The process to receive this certification is not rigorous or assured by a third party. Companies simply must fill out a questionnaire to promise their products are vegan and pay an annual fee of $250. It is called their “beauty Without Bunnies” program.

Greenwash? Possibility of false documentation. So, yes.

Rainforest Alliance Certified

This certification seeks to support the environmental health of forests around the world. The seal claims a farm, forest, or tourism enterprise meets environmental, social, and economic sustainability standards. Rather than guaranteeing a minimum price (like FairTrade), the Rainforest Alliance focuses on improving farmers’ environmental management holistically through encouragement to protect biodiversity, conserve natural resources, sustainable ecosystem management, and pay workers ethical wages for improved well-being. The Rainforest Alliance was actually a founding member of the FSC and continues to work with them on their forest policies.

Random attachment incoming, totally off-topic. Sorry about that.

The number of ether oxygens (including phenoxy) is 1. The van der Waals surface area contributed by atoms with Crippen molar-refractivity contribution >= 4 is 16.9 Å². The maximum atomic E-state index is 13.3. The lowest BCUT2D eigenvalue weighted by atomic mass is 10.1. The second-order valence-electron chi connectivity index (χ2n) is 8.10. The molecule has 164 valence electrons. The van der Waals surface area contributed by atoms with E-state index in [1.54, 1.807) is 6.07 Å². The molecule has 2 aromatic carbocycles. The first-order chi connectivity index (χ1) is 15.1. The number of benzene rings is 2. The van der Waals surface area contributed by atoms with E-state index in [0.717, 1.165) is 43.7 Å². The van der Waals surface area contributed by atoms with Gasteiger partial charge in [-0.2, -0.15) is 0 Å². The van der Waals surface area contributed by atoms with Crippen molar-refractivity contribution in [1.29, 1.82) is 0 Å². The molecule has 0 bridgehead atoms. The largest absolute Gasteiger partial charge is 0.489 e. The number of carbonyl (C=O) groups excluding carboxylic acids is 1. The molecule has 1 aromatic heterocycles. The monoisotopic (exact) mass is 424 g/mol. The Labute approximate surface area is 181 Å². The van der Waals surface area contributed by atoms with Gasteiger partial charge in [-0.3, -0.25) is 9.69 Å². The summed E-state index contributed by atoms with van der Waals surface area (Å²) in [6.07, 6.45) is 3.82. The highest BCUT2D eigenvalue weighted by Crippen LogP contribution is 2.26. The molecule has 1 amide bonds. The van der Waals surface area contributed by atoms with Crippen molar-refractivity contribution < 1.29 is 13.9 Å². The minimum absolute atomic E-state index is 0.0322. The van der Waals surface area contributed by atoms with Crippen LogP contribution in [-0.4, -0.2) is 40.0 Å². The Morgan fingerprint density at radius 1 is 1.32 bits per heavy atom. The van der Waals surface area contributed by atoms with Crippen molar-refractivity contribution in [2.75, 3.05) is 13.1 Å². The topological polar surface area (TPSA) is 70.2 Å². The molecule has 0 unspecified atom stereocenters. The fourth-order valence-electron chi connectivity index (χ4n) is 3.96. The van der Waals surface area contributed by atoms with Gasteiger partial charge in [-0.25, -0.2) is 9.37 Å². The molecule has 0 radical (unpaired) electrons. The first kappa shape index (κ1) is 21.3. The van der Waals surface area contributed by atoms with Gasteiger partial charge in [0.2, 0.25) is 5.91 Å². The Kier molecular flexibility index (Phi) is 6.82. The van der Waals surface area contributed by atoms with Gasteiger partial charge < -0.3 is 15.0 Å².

Greenwashing? Nope.

Examples: Yogi Tea; Evolved; Chocolove; Patagonia; Teapigs; Miss Jone’s; Newman’s Own; Follow Your Heart; Yum Butter

Find more here!

SITES

Rather than a general-sticker-of-approval certification, SITES outlines unique performance measures for each project under its umbrella. It is joint effort of the American Society of Landscape Architects, The Lady Bird Johnson Wildflower Center and the United States Botanic Garden. Landscapes with this certification filter and reduce rain runoff, utilize less water overall, reduce energy consumption, and improve air quality. Registration and introductory fees range from $8,000 – $9,000.